Pre-RFC: Make #[test] and #[bench] more flexible


#1

Summary

Allow #[test] and #[bench] to accept an additional function signature

Detailed design

#[test]

The test attribute now accepts two signatures. The one currently accepted:

#[test]
fn my_test() {
    assert_eq!(2, 1 + 1);
}

And this new signature:

extern crate test;

#[test]
fn my_test() -> test::TestResult {
    if 1 + 1 == 2 {
        test::TestResult::Success
    } else {
        test::TestResult::Failure("Oops!".to_string())
    }
}

Definition of TestResult:

pub enum TestResult {
    /// The test succeeded.
    Success,

    /// The test failed. Contains a description of the problem.
    Failure(String),

    /// The test has determined that it must be ignored (for example the O/S doesn't support a necessary feature).
    Ignore,

    /// The test succeeded but encountered a problem. Still counts as a success but the message is displayed.
    Warn(String),

    /// Multiple sub-tests have been run.
    /// Contains the name and result of each individual sub-test.
    Multiple(Vec<(String, TestResult)>),
}

Rustc’s testing library will still be responsible of printing the results of the tests. The reason behind this is that we may want to be able to output the test results in other formats than just text on the stdout. If we allowed the user to directly print the result to stdout, we would likely close the door to any JSON/XML/whatever output.

Examples of using a test framework

Let’s say that you want to test an HTTP server for conformance with HTTP 2.0, and have a library named mahstf (“my awesome http server testing framework”) that tests this.

#[test]
fn tests_entry_point() -> test::TestResult {
    let port = 8000;
    let server = teepee::Server::listen(port);
    mahstf::start_testing(port)
}

The mahstf::test function will likely return a Multiple containing one entry for each category. Each category would contain another Multiple representing each individual test that has been run.

#[bench]

Similarly, the #[bench] attribute now accepts two signatures:

#[bench]
fn my_bench(_: &mut test::Bencher) {
}

And this new signature:

#[test]
fn my_bench() -> test::BenchResult {
}

Definition of BenchResult:

use std::time::duration::Duration;

pub enum BenchResult {
    /// The benchmark has run successfully.
    /// Contains the duration of each iteration.
    Bench(Vec<Duration>),

    /// Multiple sub-benches have been run.
    /// Contains the name and result of each individual sub-bench.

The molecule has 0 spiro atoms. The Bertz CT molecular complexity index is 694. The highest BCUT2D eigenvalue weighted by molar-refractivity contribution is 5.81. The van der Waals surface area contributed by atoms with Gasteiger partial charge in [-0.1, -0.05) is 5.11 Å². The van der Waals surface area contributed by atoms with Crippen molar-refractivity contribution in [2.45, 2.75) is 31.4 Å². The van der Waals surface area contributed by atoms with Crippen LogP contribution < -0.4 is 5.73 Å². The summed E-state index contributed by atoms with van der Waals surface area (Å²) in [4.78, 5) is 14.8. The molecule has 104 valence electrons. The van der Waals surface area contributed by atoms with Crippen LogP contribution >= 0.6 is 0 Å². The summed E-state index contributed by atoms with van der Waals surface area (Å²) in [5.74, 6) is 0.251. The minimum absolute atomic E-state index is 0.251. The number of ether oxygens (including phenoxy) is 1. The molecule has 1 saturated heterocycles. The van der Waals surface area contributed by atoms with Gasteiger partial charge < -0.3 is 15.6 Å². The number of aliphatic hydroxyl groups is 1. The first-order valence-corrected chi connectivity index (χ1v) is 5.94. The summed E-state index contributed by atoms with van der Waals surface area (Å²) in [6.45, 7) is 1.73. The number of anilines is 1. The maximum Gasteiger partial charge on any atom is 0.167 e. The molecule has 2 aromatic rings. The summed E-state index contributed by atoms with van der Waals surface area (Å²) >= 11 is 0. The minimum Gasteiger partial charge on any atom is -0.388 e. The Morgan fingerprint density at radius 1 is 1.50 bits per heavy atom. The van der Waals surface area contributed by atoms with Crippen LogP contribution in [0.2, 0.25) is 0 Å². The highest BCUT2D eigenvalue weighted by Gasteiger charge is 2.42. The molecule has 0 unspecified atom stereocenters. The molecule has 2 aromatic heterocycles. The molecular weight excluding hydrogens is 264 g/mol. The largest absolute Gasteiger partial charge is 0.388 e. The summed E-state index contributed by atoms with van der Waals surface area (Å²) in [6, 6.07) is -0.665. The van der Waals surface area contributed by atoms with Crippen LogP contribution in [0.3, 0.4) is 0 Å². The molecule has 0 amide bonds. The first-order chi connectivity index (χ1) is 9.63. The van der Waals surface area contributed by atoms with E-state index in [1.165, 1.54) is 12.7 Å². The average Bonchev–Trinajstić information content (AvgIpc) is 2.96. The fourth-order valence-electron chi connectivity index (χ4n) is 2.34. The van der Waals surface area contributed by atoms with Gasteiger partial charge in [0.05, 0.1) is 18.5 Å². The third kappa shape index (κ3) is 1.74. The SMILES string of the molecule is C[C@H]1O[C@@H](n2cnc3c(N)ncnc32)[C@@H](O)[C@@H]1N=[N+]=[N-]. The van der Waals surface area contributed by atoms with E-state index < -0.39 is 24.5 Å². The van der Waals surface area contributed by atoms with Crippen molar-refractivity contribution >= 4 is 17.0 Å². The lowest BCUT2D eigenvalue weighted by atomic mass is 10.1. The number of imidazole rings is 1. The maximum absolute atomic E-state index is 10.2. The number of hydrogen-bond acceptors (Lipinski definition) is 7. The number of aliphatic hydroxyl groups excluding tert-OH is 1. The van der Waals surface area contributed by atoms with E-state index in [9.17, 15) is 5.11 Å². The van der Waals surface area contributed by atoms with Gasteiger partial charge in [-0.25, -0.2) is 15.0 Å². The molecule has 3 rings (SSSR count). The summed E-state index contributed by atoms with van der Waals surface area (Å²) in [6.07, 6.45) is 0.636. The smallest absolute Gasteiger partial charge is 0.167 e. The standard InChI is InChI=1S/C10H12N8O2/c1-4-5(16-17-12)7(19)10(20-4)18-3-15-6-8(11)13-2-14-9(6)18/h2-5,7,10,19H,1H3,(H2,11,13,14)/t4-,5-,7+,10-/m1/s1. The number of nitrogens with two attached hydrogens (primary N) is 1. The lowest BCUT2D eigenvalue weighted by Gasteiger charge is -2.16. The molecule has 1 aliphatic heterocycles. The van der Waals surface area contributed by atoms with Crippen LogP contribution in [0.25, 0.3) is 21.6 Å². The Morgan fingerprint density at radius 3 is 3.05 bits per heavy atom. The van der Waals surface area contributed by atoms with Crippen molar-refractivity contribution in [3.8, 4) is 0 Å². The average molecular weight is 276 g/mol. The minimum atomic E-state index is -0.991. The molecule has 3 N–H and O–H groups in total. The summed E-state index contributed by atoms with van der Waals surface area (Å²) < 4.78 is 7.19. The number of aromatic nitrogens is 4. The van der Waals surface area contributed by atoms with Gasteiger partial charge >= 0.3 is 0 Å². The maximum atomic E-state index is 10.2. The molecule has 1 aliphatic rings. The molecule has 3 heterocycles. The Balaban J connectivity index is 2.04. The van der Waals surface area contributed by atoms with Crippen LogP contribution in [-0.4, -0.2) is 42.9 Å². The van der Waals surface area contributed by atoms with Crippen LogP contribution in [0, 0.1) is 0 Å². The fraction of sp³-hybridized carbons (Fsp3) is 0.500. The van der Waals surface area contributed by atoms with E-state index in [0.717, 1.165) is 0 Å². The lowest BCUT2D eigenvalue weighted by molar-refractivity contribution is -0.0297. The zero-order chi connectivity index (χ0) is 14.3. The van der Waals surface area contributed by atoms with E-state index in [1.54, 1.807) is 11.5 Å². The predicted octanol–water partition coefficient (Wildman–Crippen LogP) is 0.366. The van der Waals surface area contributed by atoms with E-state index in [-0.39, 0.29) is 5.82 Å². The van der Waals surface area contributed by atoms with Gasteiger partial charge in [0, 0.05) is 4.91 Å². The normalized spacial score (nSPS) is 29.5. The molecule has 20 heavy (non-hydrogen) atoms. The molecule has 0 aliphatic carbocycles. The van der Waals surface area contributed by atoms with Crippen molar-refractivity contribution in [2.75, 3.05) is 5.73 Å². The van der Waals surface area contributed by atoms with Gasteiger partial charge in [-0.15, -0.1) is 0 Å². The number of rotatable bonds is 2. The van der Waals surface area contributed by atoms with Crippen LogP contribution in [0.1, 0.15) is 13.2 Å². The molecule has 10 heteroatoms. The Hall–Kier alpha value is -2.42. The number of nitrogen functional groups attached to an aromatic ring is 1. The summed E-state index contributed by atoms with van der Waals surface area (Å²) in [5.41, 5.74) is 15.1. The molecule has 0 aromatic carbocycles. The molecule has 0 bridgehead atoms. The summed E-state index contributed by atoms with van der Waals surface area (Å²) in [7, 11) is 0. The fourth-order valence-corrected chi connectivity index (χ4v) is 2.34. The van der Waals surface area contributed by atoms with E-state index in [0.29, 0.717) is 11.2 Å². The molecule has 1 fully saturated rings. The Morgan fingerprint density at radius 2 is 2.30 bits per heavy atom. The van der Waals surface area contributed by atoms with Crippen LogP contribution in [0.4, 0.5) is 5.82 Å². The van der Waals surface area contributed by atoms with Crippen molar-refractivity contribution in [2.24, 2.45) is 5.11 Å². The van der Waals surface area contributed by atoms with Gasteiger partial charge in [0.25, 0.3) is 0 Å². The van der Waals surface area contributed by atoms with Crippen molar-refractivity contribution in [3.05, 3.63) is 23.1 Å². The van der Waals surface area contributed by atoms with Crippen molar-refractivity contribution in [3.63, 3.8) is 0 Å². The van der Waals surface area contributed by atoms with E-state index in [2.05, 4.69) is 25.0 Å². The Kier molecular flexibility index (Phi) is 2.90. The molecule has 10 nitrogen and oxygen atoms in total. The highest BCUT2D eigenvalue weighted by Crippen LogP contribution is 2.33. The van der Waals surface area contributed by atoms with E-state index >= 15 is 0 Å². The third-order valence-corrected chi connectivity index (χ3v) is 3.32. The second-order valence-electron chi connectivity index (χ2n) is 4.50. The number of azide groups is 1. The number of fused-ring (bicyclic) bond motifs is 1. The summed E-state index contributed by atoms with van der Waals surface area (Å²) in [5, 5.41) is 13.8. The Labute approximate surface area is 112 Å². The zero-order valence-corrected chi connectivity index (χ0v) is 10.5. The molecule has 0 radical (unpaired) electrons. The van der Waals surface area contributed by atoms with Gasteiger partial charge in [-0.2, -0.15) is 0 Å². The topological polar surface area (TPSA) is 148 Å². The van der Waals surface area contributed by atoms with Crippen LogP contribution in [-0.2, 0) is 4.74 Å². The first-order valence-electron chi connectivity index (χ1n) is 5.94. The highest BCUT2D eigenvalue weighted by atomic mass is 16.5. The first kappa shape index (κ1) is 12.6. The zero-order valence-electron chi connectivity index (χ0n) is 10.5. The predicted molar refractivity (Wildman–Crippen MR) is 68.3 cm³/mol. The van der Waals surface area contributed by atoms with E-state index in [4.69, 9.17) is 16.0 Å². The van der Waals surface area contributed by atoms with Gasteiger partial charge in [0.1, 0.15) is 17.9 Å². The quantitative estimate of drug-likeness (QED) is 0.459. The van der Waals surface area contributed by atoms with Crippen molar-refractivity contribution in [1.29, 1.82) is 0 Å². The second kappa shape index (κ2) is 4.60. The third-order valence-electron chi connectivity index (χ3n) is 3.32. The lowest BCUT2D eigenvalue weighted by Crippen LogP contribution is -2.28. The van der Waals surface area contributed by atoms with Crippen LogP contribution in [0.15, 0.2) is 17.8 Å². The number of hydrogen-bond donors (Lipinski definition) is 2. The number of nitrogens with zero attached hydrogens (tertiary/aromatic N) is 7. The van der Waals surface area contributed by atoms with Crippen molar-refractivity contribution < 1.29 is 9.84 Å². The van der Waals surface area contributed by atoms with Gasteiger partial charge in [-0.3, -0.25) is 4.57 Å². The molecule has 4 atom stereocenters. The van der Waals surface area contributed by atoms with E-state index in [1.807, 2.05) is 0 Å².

Multiple(Vec<(String, BenchResult)>),

    /// There was an error during the benchmarking.
    Error(String),
}

Again, it is rustc’s responsibility to print the results.

Example: benchmarking OpenGL

Benchmarking is an important part of computer graphics, but they can’t be done with the current bencher system.

#[bench]
fn triangle() -> test::BenchResult {
    let display = init_opengl();

    let mut results = Vec::new();
    for _ in range(0, 500000) {
        // inserts an entry in the asynchronous commands queue that queries for the current timestamp of the GPU
        let before = display.query_timestamp();

        // send the commands to draw a triangle
        draw_triangle(&display);

        // insert another entry which is queried only after the triangle has been drawn
        let after = display.query_timestamp();

        results.push(after.get() - before.get());
    }

    test::BenchResult::Bench(results)
}

#2

Looks good. Multiple in particular looks very useful for composing tests; the xUnit frameworks I’ve used were pretty ugly in that regard.

Might it be worth having Ignore take a String to explain why it was ignored? “Explicitly ignored” versus “Couldn’t run because missing feature X” seems like a distinction that somebody reading the output might care about, and even explicitly ignored tests might benefit from a comment (“Failing due to issue #12345 but not worth breaking the build for”).


#3

I believe bench automatically works out how many runs it needs in order to minimise variance. Perhaps the argument should instead be a trait object with an appropriate selection of methods that benchmark callbacks. The most general would be one that takes a name, a closure, and returns the measurable time taken. You could then have simpler methods for more common cases.


#4

Yeah, that’s a good point.


#5

To me: that just seemed like the distinction between Ignore and Warn(String). You are warning the user that the test has failed, but there is some outstanding reason which makes the failure permissible.

For example:

  • Warn("cannot test [feature]: ssl library not linked")
  • Warn("test should pass when #12345 is resolved.")

I would use Ignore for e.g if I were skipping tests because they’re not applicable on a given platform . – By extension there’s no benefit to printing information if the test is ignored, since the test itself is irrelevant on that platform.


#6

I think there’s a significant difference between “test was not run at all” (Ignore) and “test ran and passed but with problems” (Warn, according to the pre-RFC text). That said, I’m having trouble coming up with a situation where Warn in that sense would be useful; I’ve never used a framework that had it and never really missed it.

Something like a benchmark regressing very slightly, maybe? @tomaka, could you maybe add a motivating example?


#7

I would rather use Ignore for cannot test [feature]: ssl library not linked, in which case it makes sense to add a String to it. Ignore should be used when the test is not being run.

What I had in mind for Warn was for example Expected 1.0 but got 0.9999998. But now that you make me notice this, I can’t even find any other example. I’m tending to just remove it from the RFC.


#8

Yeah, if you’re testing floating-point code for exact bitwise equality, odds are you’re doing it wrong.